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Archive for December, 2012

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It’s that time of year again – New Year’s Eve.  It’s when everyone is coming down the homestretch of the Holiday Season – a time filled with plenty of food and drink, one last party and, for many, a lot of weight gain.  It’s also a time when people start to make resolution proclamations.

“I’m getting in shape this year!”

“I’m losing weight this year!”

“I’m getting into that size “fill in the blank” this year!”

And the masses then join a gym or buy some running shoes or “go on a diet”, all of which lasts a week, maybe three, and then it’s back to the same old same old.  By the time April or May rolls around, shoulders are shrugged and thoughts turn to “maybe next year.”

So what’s the problem?  And what, more importantly is the solution?  The problem is simpler than you might think.  The problem is not that people lack motivation, it’s that they lack education and guidance.

Saying

“I’m getting in shape this year!”

“I’m losing weight this year!”

or even

 “I’m getting into that size “fill in the blank” this year!”

doesn’t give you a well-defined goal, not even the more specific third one, because all of these goals are unspecific on how you want to get there.

The question anyone who is making a fitness New Year’s Resolution should be asking themselves really is, “what is my goal?  what is it that I truly want to achieve in terms of fitness/weight loss?”

“I want to get in shape” can mean so many things – what kind of shape?  at what cost?  The same can be said about “losing weight”.  There are all kinds of ways to lose weight, some are long-lasting healthful methods, some are…well, not.  Both can get one to a goal of losing weight and/or getting “in shape”; one can get you there rapidly, the other can get you there and keep you there indefinitely.

Once you’ve defined what it is you are actually trying to achieve, the next question becomes are you willing to change.  If you are trying to alter your physical make up for the better, undoubtedly, you will need to change some habits, and change can be hard.

That’s where it all falls apart every year for the majority of people.  An unfortunate result of our on-demand society is that we have become more and more a people who demand results immediately.  We then assume that if we don’t get the results we want immediately, that whatever we are trying must not work or must not work for us.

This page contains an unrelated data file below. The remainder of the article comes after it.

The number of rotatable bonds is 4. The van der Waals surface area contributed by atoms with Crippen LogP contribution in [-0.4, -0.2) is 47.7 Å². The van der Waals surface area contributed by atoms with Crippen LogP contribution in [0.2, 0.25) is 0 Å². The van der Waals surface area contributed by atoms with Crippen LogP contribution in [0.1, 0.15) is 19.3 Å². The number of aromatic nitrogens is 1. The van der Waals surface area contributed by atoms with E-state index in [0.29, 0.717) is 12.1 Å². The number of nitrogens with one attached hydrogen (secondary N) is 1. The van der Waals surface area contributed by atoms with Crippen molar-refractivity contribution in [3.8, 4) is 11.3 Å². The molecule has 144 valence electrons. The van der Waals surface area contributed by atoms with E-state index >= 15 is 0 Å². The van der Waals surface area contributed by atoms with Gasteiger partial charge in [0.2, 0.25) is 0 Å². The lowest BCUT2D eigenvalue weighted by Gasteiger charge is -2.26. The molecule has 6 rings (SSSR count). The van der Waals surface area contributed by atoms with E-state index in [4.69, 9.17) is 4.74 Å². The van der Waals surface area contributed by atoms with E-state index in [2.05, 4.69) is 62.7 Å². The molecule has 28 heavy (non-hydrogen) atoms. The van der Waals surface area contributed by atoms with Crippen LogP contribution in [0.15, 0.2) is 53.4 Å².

We start to make excuses –

oh, I’m just not shaped like that. 

oh, I’m big-boned. 

oh, I tried that and it just doesn’t work for me.

oh, it was uncomfortable.

Really?

Well, to be honest, for a small percentage of the population, that is true, HOWEVER, the overwhelming majority of people who use these excuses are simply unwilling to put in the time to change and they think, incorrectly, the excuses will make them feel better.  Now, before you jump on me for calling people lazy, please go back and note I wrote unwilling, not lazy.  Change takes sacrifice and sometimes people are unwilling to make certain sacrifices to achieve change – and that’s okay.  BUT, you have to realize that a choice has been made not to change.  Owning this choice instead of making excuses goes a long way toward inner peace and happiness.  If you can’t commit to change, then enjoy where you are and embrace it.  Mental health and inner peace is just as important as physical health/fitness.

Here’s the bottom line – hard work pays off; consistency pays off; a healthful diet pays off.  You put those three things together and your results are guaranteed.  For some, those results begin to appear on the scale and in the mirror within a week; for others, the visible changes don’t appear for a month or two, but something to realize is that the moment you make a change for the better, good things are happening inside you…immediately.

So is this the year?  Where to start?